Teen Display: Walk a mile in someone else’s shoes

I’ve been trying to make our teen displays more flexible and accessible to teens – sometimes it’s easy to fall in to the trap of, like, narrative nonfiction books about people who lived in the 1920s and who are named Jim. Which makes a cool display, if you can fill it, but makes it difficult for other staff to feel like they can jump in and refresh the display, and sometimes leaves you with a display that mostly empty space a week in. By choosing broad topics, I’ve found that 1) I can actual fill the display with backlist books that are awesome, but need the right reader, 2) the displays look full and happy, 3) other staff are more likely to help out, and 4) I only have to change out the displays once a month. I’m super duper lazy, and I do not have the time or inclination to change them out every week. That’s crazy!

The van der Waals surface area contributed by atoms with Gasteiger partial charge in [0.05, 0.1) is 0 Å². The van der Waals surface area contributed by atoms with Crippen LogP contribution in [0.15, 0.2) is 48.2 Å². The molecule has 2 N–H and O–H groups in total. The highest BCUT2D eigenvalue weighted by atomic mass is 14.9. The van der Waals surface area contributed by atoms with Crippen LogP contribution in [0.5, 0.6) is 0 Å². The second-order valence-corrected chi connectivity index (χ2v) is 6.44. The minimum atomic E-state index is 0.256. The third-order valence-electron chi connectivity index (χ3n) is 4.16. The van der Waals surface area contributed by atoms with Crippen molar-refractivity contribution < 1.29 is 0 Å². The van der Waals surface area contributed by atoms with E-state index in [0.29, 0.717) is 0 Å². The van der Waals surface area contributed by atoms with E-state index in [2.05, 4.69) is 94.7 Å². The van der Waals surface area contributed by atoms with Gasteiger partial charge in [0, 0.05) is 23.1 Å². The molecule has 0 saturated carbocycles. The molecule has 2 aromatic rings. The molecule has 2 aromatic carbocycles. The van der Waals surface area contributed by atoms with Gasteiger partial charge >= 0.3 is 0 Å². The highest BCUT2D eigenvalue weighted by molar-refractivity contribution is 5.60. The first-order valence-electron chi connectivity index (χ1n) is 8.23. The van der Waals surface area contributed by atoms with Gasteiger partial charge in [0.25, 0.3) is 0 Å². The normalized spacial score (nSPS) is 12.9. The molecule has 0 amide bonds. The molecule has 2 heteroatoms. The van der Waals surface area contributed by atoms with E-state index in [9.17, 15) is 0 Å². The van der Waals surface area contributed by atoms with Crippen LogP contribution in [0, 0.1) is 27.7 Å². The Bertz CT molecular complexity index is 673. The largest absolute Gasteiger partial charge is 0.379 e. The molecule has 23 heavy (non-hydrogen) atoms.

May is Mental Health Awareness Month, and I really wanted to do a display that highlights some non-neurotypical characters. I didn’t want to just plop down a display that was like “LOOK AT THESE PEOPLE WITH MENTAL ILLNESSES!!!”, because that seemed weird and abrupt. So, I settled on the idea of walking in someone else’s shoes, headed over to Morgue File, and found some shoes. I took those shoe pics over to Canva (Canva is my new boyfriend, y’all), whipped up a poster, and grabbed some books with characters who are struggling with different kinds of challenges (OCD, depression, anxiety, schizophrenia). Boom! Display!

If you’d like to grab the display sign for yourself, download the PDF here: Walk a mile.

Have you done any great displays lately? How do you get ideas for displays?

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